Time: TuTh 9:30-10:45 AM (via Zoom)
Interested in the course, but unsure about registering? If you are interested in the course but not yet registered (and perhaps just wish to audit), please email me (firstname.lastname@example.org). I'll send you a zoom invitation (which requires registration).
Teaching Assistant: Vladimir Smirnov (email@example.com)
Vlad's Office hours: Monday and Thurdays 4-5 PM.
Tandy's office hours: Fridays 4-5 PM.
See this link for zoom info for office hours.
Course description: This is a course on applied algorithms, focusing on the use of discrete mathematics, graph theory, probability theory, statistics, machine learning, and simulations, to design and analyze algorithms for phylogeny (evolutionary tree) estimation, multiple sequence alignment, genome-scale phylogenetics, genome assembly and annotation, and metagenomics. Each of these biological problems is important and unsolved, so that new methods are needed. Every year, at least one student in the course has done a project that was subsequently published in scientific conferences and journals; you can be one of these students!
Additional Syllabus statements The College of Engineering has recommended several extra statements, which I agree with, and hence include here.
Pre-requisites CS 374 and CS 361/STAT 361, or consent of the instructor; no biology background is required. If you did not take these pre-requisites at UIUC but have equivalent coursework in algorithms and probability/statistics, you will probably do fine. If you are a biologist without this background but you are working on problems where phylogeny estimation or multiple sequence alignment are important, you may be able to take the course as well with some extra work. Please see me if you have any questions about whether the course is suitable for you!
Who should take this class: The course is designed for graduate students in CS, ECE, Math, and Statistics; no background in biology is required.
Paper presentations Please see this page for information on the paper presentations, schedule, list of papers, and associated homework assignments.
The course requires a final project of each student,
and is due on the last day the class meets.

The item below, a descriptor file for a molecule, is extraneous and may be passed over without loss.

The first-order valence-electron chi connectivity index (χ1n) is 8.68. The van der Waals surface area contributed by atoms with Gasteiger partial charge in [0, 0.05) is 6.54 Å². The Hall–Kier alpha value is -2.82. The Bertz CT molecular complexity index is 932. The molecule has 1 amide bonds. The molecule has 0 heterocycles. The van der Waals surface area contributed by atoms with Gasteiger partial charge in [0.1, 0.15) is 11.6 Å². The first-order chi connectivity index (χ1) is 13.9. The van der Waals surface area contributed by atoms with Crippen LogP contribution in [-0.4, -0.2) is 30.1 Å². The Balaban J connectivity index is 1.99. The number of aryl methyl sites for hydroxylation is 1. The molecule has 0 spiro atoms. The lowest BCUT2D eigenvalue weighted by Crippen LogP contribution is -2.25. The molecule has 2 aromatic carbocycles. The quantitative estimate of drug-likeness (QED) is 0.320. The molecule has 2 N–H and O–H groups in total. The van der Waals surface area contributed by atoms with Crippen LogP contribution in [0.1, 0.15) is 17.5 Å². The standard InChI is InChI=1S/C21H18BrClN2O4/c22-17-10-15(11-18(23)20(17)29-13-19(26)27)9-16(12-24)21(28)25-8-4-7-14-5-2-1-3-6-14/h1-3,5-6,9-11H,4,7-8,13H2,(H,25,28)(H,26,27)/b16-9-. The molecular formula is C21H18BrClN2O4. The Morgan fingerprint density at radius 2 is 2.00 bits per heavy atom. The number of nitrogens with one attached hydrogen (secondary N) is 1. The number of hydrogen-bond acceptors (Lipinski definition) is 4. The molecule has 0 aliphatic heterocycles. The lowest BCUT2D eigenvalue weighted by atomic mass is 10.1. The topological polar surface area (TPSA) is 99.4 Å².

You are strongly encouraged to do a research project, but you
can also do a survey paper on some topic relevant to the course material.
In both cases, your project should be a paper (single spaced, 1" margins,
of 8-15 pages not counting the title page or bibliography)
in a format and style appropriate for submission to a journal.
Research projects can involve two students, but
survey papers must be done by yourself.
Grades on the final project depend upon the kind of project you do.
For a research paper, your grade will be 30% writing, 40% scientific/algorithmic rigor, and 30% impact. If you do a survey paper, the grade will be 30% writing, 30% summary of the literature you discuss, and 40% commentary (i.e., insight, critical and thoughtful discussion of the issues that come up).
Note also the requirements for reproducibility (for research papers)
and the expectations about writing quality.
Please see this page for a list of possible research projects for this course.
Course Textbook: Computational Phylogenetics: An introduction to designing methods for phylogeny estimation, published by Cambridge University Press. Errata are posted as I find them. You can get the hardcopy at the university bookstore (it is supposed to be there) or on Amazon. You can also get the E-book at Google Play. The image of the Monterey Cypress is there because of the NSF-funded CIPRES project, whose purpose was to develop the methods and computational infrastructure to improve large-scale phylogeny estimation.
This will be a fully online course, without any requirement for anyone to be here in person. Despite this, I plan to be very available (by Zoom) to meet with students individually as well as through group meetings. All classes will be synchronous.
Paper presentations Please see this page.
Guidance on writing assignments.
Many of the activities in this course involve writing,
and this is particularly true for the final project
if you do any kind of survey of the literature.
It's very important that you familiarize yourself
with expectations about scholarly writing, and in particular
with how to avoid plagiarizing.
Please see the information in the Academic Integrity page
and specifically note the instructions about plagiarism and how
paraphrasing improperly can count as plagiarism.
In addition, please see my write-up with
guidelines for reviewing computational papers.